Take the 2-minute tour ×
Stack Overflow is a question and answer site for professional and enthusiast programmers. It's 100% free, no registration required.

For those not in the know, Spaceteam is a very popular and very fun multiplayer game for iOS.

It allows for real time gameplay among multiple devices on an ad-hoc Wifi network - how does it do this?

Are there published libraries describing how to build protocols on top of ad-hoc networking libraries? Is it iOS specific, or would it be possible to build a variety of applications across different platforms?

Quickly, answer before we hit the asteroid!

share|improve this question
    
It certainly would not be OS specific. The network is layered in such a way that all devices use the same fundamental protocols. Example, all devices have an IP address that they can use to speak with each other. –  Phil Bozak Feb 20 '13 at 1:22
    
Is there a chance this game works using the alljoyn api? alljoyn.org –  George Pligor Sep 20 '13 at 8:01

1 Answer 1

Specifically which aspect are you interested in? There's nothing particularly special about mobile devices or ad hoc Wi-Fi networks (except in an ad hoc network, not all devices may be able to communicate with each other, so some mesh networking can help but unnecessarily complicates matters for the normal case).

I'll answer the broader question first, because it's more interesting. In my experience, there are a handful of major considerations:

  • Server/client or peer-to-peer? By this I mean whether there's a "master" deciding the true state of the world and communicating this to all clients. Avara is the only game I know of that is "peer-to-peer" in this sense (peers sent commands to all other peers; this proved bandwidth-heavy for modem users on 6-player games). I am not aware of games using more sophisticated network topologies to communicate game state (e.g. only sending data to one client on each LAN).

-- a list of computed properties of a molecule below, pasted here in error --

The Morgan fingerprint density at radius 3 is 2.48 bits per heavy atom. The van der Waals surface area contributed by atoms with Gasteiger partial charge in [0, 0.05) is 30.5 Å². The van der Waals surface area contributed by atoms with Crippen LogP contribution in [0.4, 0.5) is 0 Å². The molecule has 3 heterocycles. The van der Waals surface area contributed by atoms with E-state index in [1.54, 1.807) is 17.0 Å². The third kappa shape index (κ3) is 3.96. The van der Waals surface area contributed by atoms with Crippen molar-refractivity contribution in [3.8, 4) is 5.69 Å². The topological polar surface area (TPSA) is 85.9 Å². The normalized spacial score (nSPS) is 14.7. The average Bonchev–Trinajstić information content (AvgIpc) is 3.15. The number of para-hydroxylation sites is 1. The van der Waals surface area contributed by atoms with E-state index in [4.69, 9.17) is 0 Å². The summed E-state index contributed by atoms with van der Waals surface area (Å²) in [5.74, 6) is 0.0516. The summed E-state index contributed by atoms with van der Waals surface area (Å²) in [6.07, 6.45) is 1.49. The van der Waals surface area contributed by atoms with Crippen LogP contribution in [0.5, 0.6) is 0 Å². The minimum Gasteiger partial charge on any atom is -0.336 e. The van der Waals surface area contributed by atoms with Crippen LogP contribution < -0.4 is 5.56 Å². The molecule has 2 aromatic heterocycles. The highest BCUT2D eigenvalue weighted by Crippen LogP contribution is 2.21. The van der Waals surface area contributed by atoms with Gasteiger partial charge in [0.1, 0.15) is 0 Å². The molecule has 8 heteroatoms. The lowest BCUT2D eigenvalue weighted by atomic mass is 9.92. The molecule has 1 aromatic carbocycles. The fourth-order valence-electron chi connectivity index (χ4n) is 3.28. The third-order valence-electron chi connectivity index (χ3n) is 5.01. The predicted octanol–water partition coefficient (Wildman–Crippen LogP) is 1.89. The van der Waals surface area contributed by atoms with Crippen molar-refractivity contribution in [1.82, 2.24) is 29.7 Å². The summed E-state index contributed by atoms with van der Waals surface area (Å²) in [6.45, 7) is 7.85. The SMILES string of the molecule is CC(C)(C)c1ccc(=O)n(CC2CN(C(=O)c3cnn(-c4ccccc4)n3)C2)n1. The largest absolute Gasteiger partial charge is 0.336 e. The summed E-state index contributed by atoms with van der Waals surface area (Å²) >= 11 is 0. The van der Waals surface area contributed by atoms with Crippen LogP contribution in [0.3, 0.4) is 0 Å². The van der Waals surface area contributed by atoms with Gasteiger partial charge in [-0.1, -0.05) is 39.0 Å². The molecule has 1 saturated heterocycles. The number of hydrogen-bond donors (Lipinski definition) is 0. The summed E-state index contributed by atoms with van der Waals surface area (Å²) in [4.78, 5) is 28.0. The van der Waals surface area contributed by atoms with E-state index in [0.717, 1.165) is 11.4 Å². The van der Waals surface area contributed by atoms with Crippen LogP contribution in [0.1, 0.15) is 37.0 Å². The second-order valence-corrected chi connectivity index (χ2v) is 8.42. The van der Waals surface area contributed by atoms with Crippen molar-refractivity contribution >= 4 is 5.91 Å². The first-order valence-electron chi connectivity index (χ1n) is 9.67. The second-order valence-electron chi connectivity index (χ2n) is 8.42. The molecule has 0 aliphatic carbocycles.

• What do you do about latency? Avara is the only game I know of which lags everyone locally by the "latency tolerance" in order to get a consistent state of the world, which was terrible if someone was on a modem (turning off compression helped a lot). There are various ways to do "latency compensation" (e.g. in Half-Life/CS), some of which could also work on peer-to-peer games.
  • Time sync? For client-server games, you at least need to worry about a changing RTT. For peer-to-peer games, I think you also want to agree on timing that minimizes the effective maximum latency.
  • What if clients disagree about the state of the world? Avara just lets peers decide on their own state of the world (and displays "reality fragmentation detected" if it senses a mismatch, which might happen due to dropped packets or a too-low "latency tolerance").
  • What if a player leaves? For a P2P game, you might have to agree on a consistent game state (e.g. if the player was disconnected after sending commands to a subset of other peers). For a client-server game, you might have to elect a new master.

And now, after watching the Spaceteam trailer:

I have no idea how it works, since I haven't reverse-engineered the protocol. However, it's pretty simple to make something that works well enough:

  • Use some sort of P2P discovery to find players (e.g. Bonjour; there should be plenty of docs and samples out there).
  • Communicate with peers. I've done this with GameKit circa iOS 3/4 (I'm not sure if it still works over Wi-Fi).
  • Elect a master. This can be as simple as whoever presses "ready" last attempts to be the master. In some edge cases you might have to handle failure.
  • Let the master decide everything. Spaceteam is not latency-sensitive; Wi-Fi latency tends to be at most a handful of milliseconds, and nobody's really going to notice if one device is slower by 100 ms (as long as the UI responds fast enough).
share|improve this answer

Your Answer

 
discard

By posting your answer, you agree to the privacy policy and terms of service.

Not the answer you're looking for? Browse other questions tagged or ask your own question.